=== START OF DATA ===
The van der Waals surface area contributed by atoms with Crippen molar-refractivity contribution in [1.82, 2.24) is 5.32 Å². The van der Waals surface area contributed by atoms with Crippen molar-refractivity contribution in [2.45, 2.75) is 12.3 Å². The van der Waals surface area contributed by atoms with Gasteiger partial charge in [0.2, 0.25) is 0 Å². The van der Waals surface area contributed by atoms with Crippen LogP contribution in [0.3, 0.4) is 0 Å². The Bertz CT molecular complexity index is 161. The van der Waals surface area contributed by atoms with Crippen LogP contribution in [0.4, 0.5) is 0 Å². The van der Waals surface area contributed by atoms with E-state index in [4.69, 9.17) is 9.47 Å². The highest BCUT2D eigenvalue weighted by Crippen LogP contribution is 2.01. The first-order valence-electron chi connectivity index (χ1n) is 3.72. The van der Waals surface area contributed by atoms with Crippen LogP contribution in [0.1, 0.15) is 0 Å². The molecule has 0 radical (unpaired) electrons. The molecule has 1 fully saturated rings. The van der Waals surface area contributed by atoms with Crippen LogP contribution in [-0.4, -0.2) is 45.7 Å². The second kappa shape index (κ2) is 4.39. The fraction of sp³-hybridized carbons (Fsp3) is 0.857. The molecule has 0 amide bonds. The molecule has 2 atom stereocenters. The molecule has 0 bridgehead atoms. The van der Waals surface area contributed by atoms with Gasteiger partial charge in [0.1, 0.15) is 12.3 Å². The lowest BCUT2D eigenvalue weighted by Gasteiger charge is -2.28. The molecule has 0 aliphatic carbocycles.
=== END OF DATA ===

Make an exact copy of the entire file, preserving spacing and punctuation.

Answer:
The van der Waals surface area contributed by atoms with Crippen molar-refractivity contribution in [1.82, 2.24) is 5.32 Å². The van der Waals surface area contributed by atoms with Crippen molar-refractivity contribution in [2.45, 2.75) is 12.3 Å². The van der Waals surface area contributed by atoms with Gasteiger partial charge in [0.2, 0.25) is 0 Å². The van der Waals surface area contributed by atoms with Crippen LogP contribution in [0.3, 0.4) is 0 Å². The Bertz CT molecular complexity index is 161. The van der Waals surface area contributed by atoms with Crippen LogP contribution in [0.4, 0.5) is 0 Å². The van der Waals surface area contributed by atoms with E-state index in [4.69, 9.17) is 9.47 Å². The highest BCUT2D eigenvalue weighted by Crippen LogP contribution is 2.01. The first-order valence-electron chi connectivity index (χ1n) is 3.72. The van der Waals surface area contributed by atoms with Crippen LogP contribution in [0.1, 0.15) is 0 Å². The molecule has 0 radical (unpaired) electrons. The molecule has 1 fully saturated rings. The van der Waals surface area contributed by atoms with Crippen LogP contribution in [-0.4, -0.2) is 45.7 Å². The second kappa shape index (κ2) is 4.39. The fraction of sp³-hybridized carbons (Fsp3) is 0.857. The molecule has 0 amide bonds. The molecule has 2 atom stereocenters. The molecule has 0 bridgehead atoms. The van der Waals surface area contributed by atoms with Gasteiger partial charge in [0.1, 0.15) is 12.3 Å². The lowest BCUT2D eigenvalue weighted by Gasteiger charge is -2.28. The molecule has 0 aliphatic carbocycles.